A two-day seminar for Call activists after the press conference indicated that the Call will be considerably more partisan than Wallis implied. James Forbes of New York’s famously liberal Riverside Church lashed out at Republican policies in his opening address before an enthusiastic crowd.
“Shall we tell the truth about this grand democracy? I think that the wine has run out!” he shouted as he likened the nation’s deficient political status to the wedding at Cana. “No human being would balance the budget on the backs of the poor unless the wine has run out. Brothers and sisters, meanness is creeping across the land! . . .
“Some people are claiming that God has signed the Contract [with America],” Forbes exclaimed with outraged sarcasm. “Somebody has forged God’s name. We need a handwriting analysis!” he told the laughing and applauding crowd. So much for escaping demonization.
Forbes lambasted the Christian Right’s racist “tokenism.” He cited Ben Kinslow, the amiable black cohost of Pat Robertson’s 700 Club, as his example. “Any religion that doesn’t deal with cleavage between the races, sexual orientations, and genders is not strong. We must resist racism, homophobia, ageism, classism.”
Despite his earlier plea for more thoughtful rhetoric, Granberg-Michaelson excoriated the “radical Religious Right” for “spurting out platitudes.” He claimed that “everything they are doing destroys the family. They are walking contradictions. They say they are pro-life and infiltrate our churches and subvert our weaknesses. They are not pro-life, just pro-birth. They talk about family values, but they are about greed and avarice.”
He insisted that “we cannot allow them in the name of God to get away with lying. Rush Limbaugh does not speak for us.” Granberg-Michaelson expressed his preference for other spokesmen, such as the reliably left-leaning National Council of Churches.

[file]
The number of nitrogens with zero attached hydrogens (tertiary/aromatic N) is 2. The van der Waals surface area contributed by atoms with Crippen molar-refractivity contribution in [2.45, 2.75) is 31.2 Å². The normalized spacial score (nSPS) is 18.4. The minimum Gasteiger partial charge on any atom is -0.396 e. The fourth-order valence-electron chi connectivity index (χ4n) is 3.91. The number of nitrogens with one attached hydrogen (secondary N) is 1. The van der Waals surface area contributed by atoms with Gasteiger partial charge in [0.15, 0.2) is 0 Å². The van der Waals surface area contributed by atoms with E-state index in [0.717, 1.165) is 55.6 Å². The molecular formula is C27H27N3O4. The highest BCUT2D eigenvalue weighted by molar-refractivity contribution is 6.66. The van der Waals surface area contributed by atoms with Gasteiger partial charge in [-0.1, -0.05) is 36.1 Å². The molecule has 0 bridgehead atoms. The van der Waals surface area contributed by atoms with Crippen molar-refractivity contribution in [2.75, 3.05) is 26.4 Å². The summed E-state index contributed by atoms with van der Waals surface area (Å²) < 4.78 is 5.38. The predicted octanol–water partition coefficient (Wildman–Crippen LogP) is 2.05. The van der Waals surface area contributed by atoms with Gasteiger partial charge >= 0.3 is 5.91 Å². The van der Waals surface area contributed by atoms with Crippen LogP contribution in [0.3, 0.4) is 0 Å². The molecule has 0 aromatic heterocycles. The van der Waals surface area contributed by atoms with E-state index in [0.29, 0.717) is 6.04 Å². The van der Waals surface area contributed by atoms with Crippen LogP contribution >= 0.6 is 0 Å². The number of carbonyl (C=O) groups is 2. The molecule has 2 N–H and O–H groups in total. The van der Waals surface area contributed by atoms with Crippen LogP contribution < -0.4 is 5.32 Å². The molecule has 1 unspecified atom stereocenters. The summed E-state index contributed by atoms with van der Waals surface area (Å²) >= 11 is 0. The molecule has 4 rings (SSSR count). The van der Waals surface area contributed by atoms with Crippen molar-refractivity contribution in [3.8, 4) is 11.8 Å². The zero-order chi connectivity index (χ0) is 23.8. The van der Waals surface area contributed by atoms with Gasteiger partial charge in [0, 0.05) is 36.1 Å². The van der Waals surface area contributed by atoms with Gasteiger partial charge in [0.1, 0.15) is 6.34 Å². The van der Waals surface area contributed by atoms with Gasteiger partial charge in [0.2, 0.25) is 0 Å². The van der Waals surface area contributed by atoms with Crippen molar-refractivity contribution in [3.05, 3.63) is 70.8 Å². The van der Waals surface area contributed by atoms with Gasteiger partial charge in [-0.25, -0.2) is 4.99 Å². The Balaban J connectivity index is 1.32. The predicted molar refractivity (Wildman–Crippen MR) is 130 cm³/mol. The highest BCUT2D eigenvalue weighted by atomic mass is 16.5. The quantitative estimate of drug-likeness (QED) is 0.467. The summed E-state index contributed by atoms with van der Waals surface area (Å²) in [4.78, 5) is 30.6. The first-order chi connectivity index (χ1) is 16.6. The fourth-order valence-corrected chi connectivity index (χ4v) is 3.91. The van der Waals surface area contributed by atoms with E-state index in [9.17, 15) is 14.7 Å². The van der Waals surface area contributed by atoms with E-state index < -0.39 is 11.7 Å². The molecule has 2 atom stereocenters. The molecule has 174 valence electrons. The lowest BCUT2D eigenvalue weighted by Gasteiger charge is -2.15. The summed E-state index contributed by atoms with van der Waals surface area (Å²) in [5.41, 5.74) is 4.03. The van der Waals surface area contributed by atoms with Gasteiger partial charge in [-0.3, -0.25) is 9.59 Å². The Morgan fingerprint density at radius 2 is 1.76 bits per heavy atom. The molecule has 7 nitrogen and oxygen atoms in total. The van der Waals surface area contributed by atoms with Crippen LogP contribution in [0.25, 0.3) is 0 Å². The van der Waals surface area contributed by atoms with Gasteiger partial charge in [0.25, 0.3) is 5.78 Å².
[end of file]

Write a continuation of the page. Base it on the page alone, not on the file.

“The National Council of Churches has gotten a warm reception from the Clinton administration. I welcome it,” said Granberg-Michaelson. “Clinton is a Bible-believing Baptist who has been vilified by fellow Christians. Only one-third of evangelicals support the Religious Right. The silent majority rejects the Religious Right.”
Tikkun editor Michael Lerner echoed fears of the Religious Right: “People are moving into religion because of legitimate fears of materialism, but they are buying into racism, sexism, homophobia, and xenophobia.” But Lerner also criticized his own side of the political spectrum to explain the Right’s appeal: “In the Left, we must reject the narrow interpretation of human needs.”
On a positive note, Campolo warned that Call supporters should not underestimate the sincerity or generosity of conservative Christians. “If I checked Jerry Falwell’s people and their per capita giving to the poor, I bet Jerry Falwell’s people would come out better than we would. Don’t think those people don’t have compassion for the poor.” But Campolo lapsed into more facile liberal verbiage when he became “prophetic” about America’s politics:
“There’s something desperately wrong with a nation that will send its armies to protect oil, but has to debate whether or not it will save lives in Haiti or Bosnia,” Campolo emoted flamboyantly. “There’s something wrong with a nation that will use its resources to keep a dictator in his place if he threatens our wealth, but won’t if he presses people and makes them suffer.”
Campolo defended the Head Start program, gun control, environmental regulation, and federal spending on education as evidence of the “kingdom of God” in a nation called to devote its “resources” to “His honor and glory.” He affirmed that “we are united against those who would dismantle the safety net. It hasn’t worked like it should, but it’s worked better than a lot of people think it has.”
Although a self-professed evangelical, Campolo was willing to be provocative with his language about God. “God is beyond the rational categories of thought. You can only surrender to her, you got that?!” he proclaimed to applause. “That little shift. He is beyond that. She is beyond that. God is a presence.”
Campolo proclaimed that Jesus’ “kingdom was of this world. He didn’t talk much about the other world. It was one world at a time for him.”
Like Campolo, Boston Pentecostal pastor Eugene Rivers is avowedly evangelical. More strongly than Campolo, he affirmed traditional church teachings about homosexuality and abortion and was more explicit in recognizing the Call’s limitations. Noting the presence of only thirteen or fourteen black people in the audience, Rivers declared, “Let’s get real. This is the white Religious Left. When the media gets here we want to pad the numbers. But we are talking about a very small group. We are a prophetic minority.”
Rivers lamented that the black community has been a “dumping ground” for the white Left. And he decried the “opportunism” of liberals who had likened the history of “lynched” blacks in the South to the difficulties of middle-class white women and the white gay community.